The case was brought by a group of people: Compassion & Choices, a national group with headquarters in Denver that advocates what it calls "self-determined dying"; four Montana doctors who say patients have asked them for help in dying; and Baxter and another man, Steven Stoelb, of Livingston.

Stoelb later withdrew from the suit. A doctor hired by the state determined that his inherited, chronic condition was not life-threatening but that he had a history of depression.

Kathryn Tucker, legal affairs director for Compassion & Choices and one of the lawyers in the case, said the Montana Constitution is clear: Dignity and privacy are inherent rights. Seeking to end one's life in a peaceful way, when death is imminent and the conditions of life are intolerable, is precisely the kind of choice Montana's constitution protects.

"The only possible justifications for the state to criminalize aid in dying are to vindicate a specific moral view and to protect patients from their own actions," Tucker's brief states.

In an interview last week, Tucker said society often weighs rights against one another. In this case, the court must weigh the obligations of the state to protect life and the rights of citizens to dignity and privacy.

People who are not terminally ill may not choose a medically hastened death, she said, because the closer one comes to death, the more personal and private that choice becomes and the less room there is for government in that choice.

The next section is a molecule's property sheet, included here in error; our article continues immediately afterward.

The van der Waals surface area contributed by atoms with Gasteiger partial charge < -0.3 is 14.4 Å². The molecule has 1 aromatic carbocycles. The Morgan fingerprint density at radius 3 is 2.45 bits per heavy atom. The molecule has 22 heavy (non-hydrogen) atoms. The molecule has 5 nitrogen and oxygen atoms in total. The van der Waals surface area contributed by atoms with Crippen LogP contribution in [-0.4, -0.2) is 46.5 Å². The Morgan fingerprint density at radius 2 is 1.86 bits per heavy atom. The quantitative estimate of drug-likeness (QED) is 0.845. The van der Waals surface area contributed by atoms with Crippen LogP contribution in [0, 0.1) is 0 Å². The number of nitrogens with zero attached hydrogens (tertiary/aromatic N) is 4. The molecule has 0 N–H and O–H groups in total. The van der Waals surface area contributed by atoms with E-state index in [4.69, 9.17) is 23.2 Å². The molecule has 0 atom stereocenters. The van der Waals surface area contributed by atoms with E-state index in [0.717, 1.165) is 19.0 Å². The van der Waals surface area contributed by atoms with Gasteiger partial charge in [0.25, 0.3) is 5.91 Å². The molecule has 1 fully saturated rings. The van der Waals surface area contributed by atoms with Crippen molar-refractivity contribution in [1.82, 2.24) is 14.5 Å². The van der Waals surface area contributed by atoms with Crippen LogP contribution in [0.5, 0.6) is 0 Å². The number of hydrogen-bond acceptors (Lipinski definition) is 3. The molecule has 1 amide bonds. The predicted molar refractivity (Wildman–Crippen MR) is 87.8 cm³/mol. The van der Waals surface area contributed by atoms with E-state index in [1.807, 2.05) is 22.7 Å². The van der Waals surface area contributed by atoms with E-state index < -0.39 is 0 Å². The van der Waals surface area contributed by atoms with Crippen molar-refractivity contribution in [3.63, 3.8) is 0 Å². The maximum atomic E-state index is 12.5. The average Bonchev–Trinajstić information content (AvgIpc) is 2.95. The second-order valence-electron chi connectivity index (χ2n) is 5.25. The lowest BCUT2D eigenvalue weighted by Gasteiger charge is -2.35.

"It may be a challenge to draw that line," she said, but that is what courts must do when interpreting the constitution.

Tucker also said it is important that the patient be able to "self-administer" the drugs, or swallow them independently. She acknowledged that some terminal conditions may rob patients of that ability. In those cases, the patient would not be able to choose physician-assisted suicide. The state must be certain that a patient is truly making the choice, she said.

But lawyers for the state disagree. Physician-assisted suicide "is inconsistent with the 'practice of medicine' and is not necessary to ensure a humane death," they argue in filings before the court.

What the assisted-suicide proponents sought, they argue, was a categorical exemption from the state's murder laws for doctors, so long as those doctors are providing "aid in dying" - including doctors who might actually be trying to kill someone or doctors who kill someone accidentally.

No criminal law is more sacrosanct, they argue, than the laws prohibiting murder. And yet the lower court has cut an exemption in that law on the theory that the Montana Constitution protects physician-assisted suicide as a fundamental right.

"Neither the plaintiffs nor the district court could cite a case where a court has recognized a societal interest in assisted suicide sufficient to override the state's laws," they argue.

Chief Justice Mike McGrath, who was attorney general when the state began litigating the case, will not participate in the argument. Miles City District Judge Joe Hegel is sitting in for McGrath.

The arguments begin at 9:30 in Room 303 of the Montana Capitol and are open to the public. People unable to physically attend may listen or watch live broadcasts through the Montana State Judiciary Web site at